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Behind the criminal curtain

Author: Gabriel Hershman Date: Fri, Feb 03 2012 1 Comment, 4542 Views
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Moldovan squatters, Latvian and Lithuanian rotters, Romanian cadgers, Bulgarian choppers – the British tabloids have gone bonkers in recent weeks with scare stories about Eastern European riff raff and ne'er do wells, with the odd psycho thrown in.

A recent story about a Bulgarian gangster might have sent me running for a crucifix every time I see a Bulgar man – if I didn't know better. Nobody denies that the "gentleman" in question – known as "the Beast of Bulgaria" – was clearly a nasty piece of work. The 43-year-old, a boxer and former henchman to a mafia boss, reportedly has a fearsome reputation for slicing off the ears and fingers of his enemies, a bit like Joe Pesci in Casino. The hoodlum in question was eventually seized at a gym in London.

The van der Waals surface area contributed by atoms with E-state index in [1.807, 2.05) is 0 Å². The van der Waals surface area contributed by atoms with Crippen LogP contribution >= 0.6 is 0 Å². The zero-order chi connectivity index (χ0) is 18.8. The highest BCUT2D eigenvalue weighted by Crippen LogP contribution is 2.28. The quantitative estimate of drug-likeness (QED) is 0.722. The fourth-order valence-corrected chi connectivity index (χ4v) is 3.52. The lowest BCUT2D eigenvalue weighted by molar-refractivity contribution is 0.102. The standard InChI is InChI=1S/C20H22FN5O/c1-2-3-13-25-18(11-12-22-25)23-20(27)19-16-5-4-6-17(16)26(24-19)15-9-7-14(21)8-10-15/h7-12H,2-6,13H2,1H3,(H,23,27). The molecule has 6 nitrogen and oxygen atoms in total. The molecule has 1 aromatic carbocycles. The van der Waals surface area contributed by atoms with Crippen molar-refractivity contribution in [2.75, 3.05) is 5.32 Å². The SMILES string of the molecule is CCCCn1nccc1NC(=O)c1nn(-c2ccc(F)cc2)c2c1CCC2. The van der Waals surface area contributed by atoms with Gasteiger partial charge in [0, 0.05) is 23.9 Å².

Strangely, the abiding image of the cold-blooded Bulgarian gangster tearing off fingernails – in between sips of rakiya – refuses to budge. Presumably this started with the Georgi Markov murder in 1979 when the Bulgarian dissident was poisoned on London's Waterloo Bridge by an umbrella-wielding assassin. Just before Bulgaria's joined the EU, I remember an irate British caller on Sky News protesting against Bulgaria's inclusion in the select club. "The KGB used Bulgarians as hit men - they're Europe's professional assassins." Then he added for good measure. "At least Poland was on our side during the war." Ah well, 'nough said!